A top Donald Trump adviser warned Sunday that the president-elect’s supporters would feel “betrayed” if he tapped former Massachusetts Gov. Mitt Romney as secretary of state, a move that would put a once fierce Trump critic in a powerful Cabinet post.
The comments from Kellyanne Conway deepened a highly unusual push by some Trump allies to stop the president-elect from nominating Romney. The extraordinary public nature of the effort has also stirred speculation that it could be a Trump-approved attempt to humiliate a prominent Republican who staunchly opposed him throughout the presidential campaign.
Conway, who served as Trump’s campaign manager and is part of his transition team, said her opposition to Romney reflected what she’s been hearing from Trump voters.
“People feel betrayed to think that Gov. Romney, who went out of his way to question the character and the intellect and the integrity of Donald Trump, now our president-elect, would be given the most significant cabinet post of all,” Conway said in one of several television interviews Sunday. She said Romney was “nothing but awful” to Trump for a year.
For more on Trump and Romney’s history, watch:
People involved in the transition process said Trump’s decision on his secretary of state did not appear to be imminent.
Trump is an avid consumer of television news and his advisers and allies often use their appearances to send messages to Trump or the Republican establishment. Still, it’s rare for Conway and other close aides who speak frequently with Trump in private to be so explicit about their views in public. That makes it seem at least possible that Conway was acting at Trump’s behest by suggesting the president-elect was being generous by considering his former political rival.
Romney, the 2012 GOP nominee, vigorously challenged Trump’s fitness for the presidency, including his foreign policy credentials. In a wide-ranging condemnation of Trump in March, Romney said the businessman’s bombast was “alarming the allies and fueling the enmity of our enemies.”
Trump responded by mocking Romney, calling him a “choker” and saying he “walks like a penguin.”
The freeze between two men appeared to thaw after they spoke by phone following the election. Romney then traveled to Trump’s New Jersey golf club for a private meeting to discuss the possibility of joining the administration.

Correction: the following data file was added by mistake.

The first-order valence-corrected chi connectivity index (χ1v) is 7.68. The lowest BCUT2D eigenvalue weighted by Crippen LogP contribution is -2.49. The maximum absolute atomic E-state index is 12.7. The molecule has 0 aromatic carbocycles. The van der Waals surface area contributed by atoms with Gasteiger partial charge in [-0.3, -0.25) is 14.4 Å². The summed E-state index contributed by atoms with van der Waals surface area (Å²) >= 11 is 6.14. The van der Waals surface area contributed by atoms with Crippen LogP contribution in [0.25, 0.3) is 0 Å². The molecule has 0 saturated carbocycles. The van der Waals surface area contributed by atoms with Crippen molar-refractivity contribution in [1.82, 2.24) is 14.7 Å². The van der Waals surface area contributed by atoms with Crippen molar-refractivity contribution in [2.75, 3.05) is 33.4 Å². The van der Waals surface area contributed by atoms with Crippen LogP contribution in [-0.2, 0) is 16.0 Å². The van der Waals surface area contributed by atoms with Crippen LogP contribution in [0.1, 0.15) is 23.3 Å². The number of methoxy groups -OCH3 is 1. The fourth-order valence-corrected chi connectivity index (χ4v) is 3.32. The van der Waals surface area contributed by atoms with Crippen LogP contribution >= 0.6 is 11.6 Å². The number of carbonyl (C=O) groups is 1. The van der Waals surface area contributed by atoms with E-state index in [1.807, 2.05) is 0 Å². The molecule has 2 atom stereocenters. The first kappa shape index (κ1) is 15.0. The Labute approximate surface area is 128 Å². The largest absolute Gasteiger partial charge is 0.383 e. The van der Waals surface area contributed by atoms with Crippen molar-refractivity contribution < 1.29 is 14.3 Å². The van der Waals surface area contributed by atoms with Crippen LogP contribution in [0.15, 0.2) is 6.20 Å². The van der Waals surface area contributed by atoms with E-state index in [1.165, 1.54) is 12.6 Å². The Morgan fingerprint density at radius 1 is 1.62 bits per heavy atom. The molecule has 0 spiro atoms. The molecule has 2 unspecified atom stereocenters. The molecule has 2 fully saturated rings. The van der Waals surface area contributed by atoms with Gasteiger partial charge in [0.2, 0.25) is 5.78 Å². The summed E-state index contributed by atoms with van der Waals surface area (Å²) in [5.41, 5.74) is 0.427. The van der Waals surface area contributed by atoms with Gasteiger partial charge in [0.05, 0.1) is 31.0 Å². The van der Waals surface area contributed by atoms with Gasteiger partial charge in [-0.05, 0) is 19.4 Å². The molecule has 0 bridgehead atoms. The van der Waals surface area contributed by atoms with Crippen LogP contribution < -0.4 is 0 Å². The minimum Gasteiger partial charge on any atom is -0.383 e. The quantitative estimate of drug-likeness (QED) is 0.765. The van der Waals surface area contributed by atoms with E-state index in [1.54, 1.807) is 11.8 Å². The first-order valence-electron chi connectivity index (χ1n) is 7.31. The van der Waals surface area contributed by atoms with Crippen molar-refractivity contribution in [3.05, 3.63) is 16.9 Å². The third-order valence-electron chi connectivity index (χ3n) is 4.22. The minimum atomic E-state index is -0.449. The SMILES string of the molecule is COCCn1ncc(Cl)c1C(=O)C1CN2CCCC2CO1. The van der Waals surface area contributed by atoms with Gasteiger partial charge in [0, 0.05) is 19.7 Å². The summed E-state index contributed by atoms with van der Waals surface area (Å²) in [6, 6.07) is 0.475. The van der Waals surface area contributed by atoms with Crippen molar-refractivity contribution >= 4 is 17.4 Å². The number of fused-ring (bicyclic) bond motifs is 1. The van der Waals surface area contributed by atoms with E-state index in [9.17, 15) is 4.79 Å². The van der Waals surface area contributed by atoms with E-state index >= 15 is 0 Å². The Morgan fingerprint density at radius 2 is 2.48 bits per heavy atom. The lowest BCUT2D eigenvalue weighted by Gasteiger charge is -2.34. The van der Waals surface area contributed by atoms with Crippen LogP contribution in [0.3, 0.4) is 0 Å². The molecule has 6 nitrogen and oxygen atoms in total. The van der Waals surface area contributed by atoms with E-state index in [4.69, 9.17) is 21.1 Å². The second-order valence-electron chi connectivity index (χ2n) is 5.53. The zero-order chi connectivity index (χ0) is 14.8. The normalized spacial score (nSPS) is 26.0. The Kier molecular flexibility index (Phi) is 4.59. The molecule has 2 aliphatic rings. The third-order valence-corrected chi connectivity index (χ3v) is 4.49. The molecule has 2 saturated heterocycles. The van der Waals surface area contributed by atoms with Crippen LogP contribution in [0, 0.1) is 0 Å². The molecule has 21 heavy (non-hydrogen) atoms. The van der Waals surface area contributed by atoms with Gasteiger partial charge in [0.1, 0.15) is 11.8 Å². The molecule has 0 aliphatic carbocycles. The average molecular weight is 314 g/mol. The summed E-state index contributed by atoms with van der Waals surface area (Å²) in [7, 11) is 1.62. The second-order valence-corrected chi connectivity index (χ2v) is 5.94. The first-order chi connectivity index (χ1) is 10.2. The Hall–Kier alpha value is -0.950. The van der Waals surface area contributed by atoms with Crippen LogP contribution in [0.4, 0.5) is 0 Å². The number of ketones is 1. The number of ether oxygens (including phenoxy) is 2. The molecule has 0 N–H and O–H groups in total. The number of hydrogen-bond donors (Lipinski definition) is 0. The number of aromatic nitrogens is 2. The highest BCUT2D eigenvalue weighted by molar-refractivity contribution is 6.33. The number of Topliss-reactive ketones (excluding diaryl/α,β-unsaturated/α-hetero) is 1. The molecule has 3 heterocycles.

In nominating Romney, Trump would be signaling his willingness to heal campaign wounds and reach out to traditional Republicans who were deeply skeptical of his experience and temperament. Romney is well-liked by GOP lawmakers and was supported by numerous Republican national security experts during his failed White House bid.
But Conway suggested those weren’t reasons enough to nominate Romney as the nation’s top diplomat.
“I’m all for party unity, but I’m not sure that we have to pay for that with the secretary of State position,” Conway said.
Despite the effort to discredit him, Romney is said to remain interested in serving in Trump’s Cabinet, though those close to him acknowledge his opposition to Trump during the campaign hurt his chances.
Former New York City Mayor Rudy Giuliani, who was fiercely loyal to Trump throughout the campaign, quickly emerged as a front-runner for the secretary of state post and is still in contention. However, questions about his overseas business ties—as well as his own public campaigning for the job—are said to have given Trump pause.
The wrangling over Romney and Giuliani has raised the possibility that Trump may go with a third option. His transition team has also considered Tennessee Sen. Bob Corker and former U.S. Ambassador to the United Nations John Bolton for the job.
People with knowledge of the transition process say Trump is also considering retired Marine Gen. John Kelly for the post. Kelly met with the president-elect last week.
Conway appeared Sunday on NBC’s Meet the Press, ABC’s This Week, and CNN’s State of the Union.